Fifteen minutes. That’s how long the ritual took the president to renew the nation’s commitment to war.
If you were watching the Reds play the Cardinals, you could flip over to a station carrying the president’s speech at 9:00 p.m. without missing a whole inning. Or you could catch the speech online after the game.
ISIL (The Islamic State of Iraq and the Levant)—otherwise known as ISIS (substitute Syria for the Levant) or simply as the Islamic State—is the name of the new enemy in America’s open-ended war on terrorism. But ISIL-ISIS-Islamic State is neither Islamic nor a state, according to President Obama. It is a terrorist organization that kills innocent people contrary to the teaching of Islam or any religion.
None of this surprised the public. True to form, the efficient ceremony was completed in three crisp acts. On Tuesday, headlines proclaimed that public opinion had shifted. Americans now supported airstrikes against the Islamic State terrorists in Iraq and Syria. On Wednesday, the president delivered his speech to announce his plan for defeating this enemy. On Thursday, the nation observed the thirteenth anniversary of 9/11.
The president’s speech wasted no time. He stepped up to the White-House lectern and began without preliminaries or pause. He reiterated the standard rationale for war: the enemy is “evil”; “it has no vision other than the slaughter of all who stand in its way”; its “acts of barbarism” include killing children, raping and enslaving women, threatening a religious minority with genocide, and beheading two American journalists; the U.S. and its “broad coalition of partners” will meet this threat “with strength and resolve”; our objective is to “hunt down,” “degrade, and ultimately destroy” these terrorists “wherever they are; this is a “steady, relentless” fight for freedom and security and to defend the nation’s values; “it will take time to eradicate a cancer like ISIL”; but we can be confident about the country’s future; “American leadership is the one constant in an uncertain world”; “God bless our troops, and may God bless the United States of America.” That said, he turned and walked deliberately away from the lectern.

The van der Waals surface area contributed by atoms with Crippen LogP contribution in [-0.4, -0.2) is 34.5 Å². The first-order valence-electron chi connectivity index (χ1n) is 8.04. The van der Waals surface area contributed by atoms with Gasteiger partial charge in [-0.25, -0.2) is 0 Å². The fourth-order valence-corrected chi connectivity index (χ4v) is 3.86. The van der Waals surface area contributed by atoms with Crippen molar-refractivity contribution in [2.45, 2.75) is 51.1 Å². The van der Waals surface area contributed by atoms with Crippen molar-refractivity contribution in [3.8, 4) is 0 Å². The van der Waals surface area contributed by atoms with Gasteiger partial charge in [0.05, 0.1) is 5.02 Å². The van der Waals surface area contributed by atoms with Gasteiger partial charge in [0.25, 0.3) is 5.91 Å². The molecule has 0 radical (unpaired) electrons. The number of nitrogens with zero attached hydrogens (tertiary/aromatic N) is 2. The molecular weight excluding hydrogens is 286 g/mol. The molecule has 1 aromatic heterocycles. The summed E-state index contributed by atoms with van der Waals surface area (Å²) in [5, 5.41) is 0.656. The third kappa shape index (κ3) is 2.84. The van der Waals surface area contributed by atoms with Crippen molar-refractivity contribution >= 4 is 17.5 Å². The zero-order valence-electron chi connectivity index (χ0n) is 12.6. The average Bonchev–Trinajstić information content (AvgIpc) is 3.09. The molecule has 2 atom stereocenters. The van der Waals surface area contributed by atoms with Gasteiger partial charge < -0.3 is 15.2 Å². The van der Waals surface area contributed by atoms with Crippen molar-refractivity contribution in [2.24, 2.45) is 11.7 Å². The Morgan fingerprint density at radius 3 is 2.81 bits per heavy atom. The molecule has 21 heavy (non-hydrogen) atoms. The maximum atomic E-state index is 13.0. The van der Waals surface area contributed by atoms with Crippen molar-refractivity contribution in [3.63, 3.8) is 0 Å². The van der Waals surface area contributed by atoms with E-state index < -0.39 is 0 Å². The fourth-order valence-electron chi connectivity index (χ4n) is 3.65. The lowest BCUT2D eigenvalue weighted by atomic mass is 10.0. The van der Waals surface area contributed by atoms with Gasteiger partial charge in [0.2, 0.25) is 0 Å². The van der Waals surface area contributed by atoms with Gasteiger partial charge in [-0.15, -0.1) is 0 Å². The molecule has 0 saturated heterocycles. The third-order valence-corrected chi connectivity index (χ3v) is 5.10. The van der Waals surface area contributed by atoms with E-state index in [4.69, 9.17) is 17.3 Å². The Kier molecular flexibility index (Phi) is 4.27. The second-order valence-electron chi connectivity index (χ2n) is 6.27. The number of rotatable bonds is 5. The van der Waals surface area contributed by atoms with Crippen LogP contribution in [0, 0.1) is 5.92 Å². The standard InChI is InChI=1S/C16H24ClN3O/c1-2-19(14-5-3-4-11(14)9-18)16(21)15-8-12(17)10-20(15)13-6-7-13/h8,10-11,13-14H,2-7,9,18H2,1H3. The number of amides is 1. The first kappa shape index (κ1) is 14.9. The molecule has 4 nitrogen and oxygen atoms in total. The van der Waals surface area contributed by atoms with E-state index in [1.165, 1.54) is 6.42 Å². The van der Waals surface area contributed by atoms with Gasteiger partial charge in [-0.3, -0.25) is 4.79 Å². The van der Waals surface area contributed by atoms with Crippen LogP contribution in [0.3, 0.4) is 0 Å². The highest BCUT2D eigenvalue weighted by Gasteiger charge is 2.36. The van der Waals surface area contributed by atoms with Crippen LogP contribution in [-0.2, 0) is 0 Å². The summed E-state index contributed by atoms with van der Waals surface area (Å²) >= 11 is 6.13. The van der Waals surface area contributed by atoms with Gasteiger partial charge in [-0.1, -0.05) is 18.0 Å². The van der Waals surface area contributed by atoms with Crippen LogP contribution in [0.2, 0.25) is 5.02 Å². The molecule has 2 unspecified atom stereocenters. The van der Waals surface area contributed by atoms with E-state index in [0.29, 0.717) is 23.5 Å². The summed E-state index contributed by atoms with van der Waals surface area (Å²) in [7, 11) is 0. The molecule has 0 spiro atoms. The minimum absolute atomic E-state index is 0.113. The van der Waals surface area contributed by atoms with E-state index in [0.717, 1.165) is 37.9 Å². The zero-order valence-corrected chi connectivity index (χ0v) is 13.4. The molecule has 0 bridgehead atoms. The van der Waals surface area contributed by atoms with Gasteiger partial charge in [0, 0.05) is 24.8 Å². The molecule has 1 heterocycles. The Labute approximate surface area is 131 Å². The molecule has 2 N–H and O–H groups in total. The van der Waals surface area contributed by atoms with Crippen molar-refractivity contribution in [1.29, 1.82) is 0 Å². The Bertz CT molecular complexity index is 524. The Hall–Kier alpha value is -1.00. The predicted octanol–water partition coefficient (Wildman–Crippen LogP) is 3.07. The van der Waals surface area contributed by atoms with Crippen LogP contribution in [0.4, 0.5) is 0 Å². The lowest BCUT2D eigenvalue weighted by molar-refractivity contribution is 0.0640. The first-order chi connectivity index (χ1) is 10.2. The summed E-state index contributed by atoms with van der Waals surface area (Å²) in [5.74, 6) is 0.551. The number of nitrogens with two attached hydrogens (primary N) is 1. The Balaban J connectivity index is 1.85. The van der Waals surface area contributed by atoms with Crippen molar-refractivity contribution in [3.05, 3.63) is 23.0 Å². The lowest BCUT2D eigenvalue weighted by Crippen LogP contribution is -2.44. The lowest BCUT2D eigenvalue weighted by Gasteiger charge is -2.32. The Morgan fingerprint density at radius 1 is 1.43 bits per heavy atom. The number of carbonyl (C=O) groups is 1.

The format did not encourage or entertain questions. The president was exercising his authority. He would welcome Congressional support, but it wasn’t necessary.
If there had been a debate worthy of democracy, the questions at issue would have included, for example:
What makes us think there is a military solution to the problem at hand?
What would a political solution to the crisis require?
What are the alternatives to military force, including diplomacy and cutting off the flow of weapons and funds to ISIS?
Is the retraining of the Iraqi military by the U.S. more likely to be successful than the failed initial training of the Iraqi military by the U.S.?
Will today’s military commitment eventually grow to include substantial numbers of U.S. combat troops, not just air strikes?
How much money will the fight against ISIS require?
Is U.S. military intervention counterproductive? Will it serve primarily to recruit more jihadists?
How does fighting ISIS impact resistance to the rule of Bashar al-Assad in Syria?
What are the chances of the conflict spreading beyond Iraq and Syria?
Is there an endpoint, a way out, a measure of victory in a war against ISIS?
How firm and enduring is public support for such a war?
Fifteen minutes isn’t long enough to engage questions of such import. It is just long enough to signal the close of a debate that did not happen and the start of the annual commemoration of the 9/11 attacks.
See also: The Next Enemy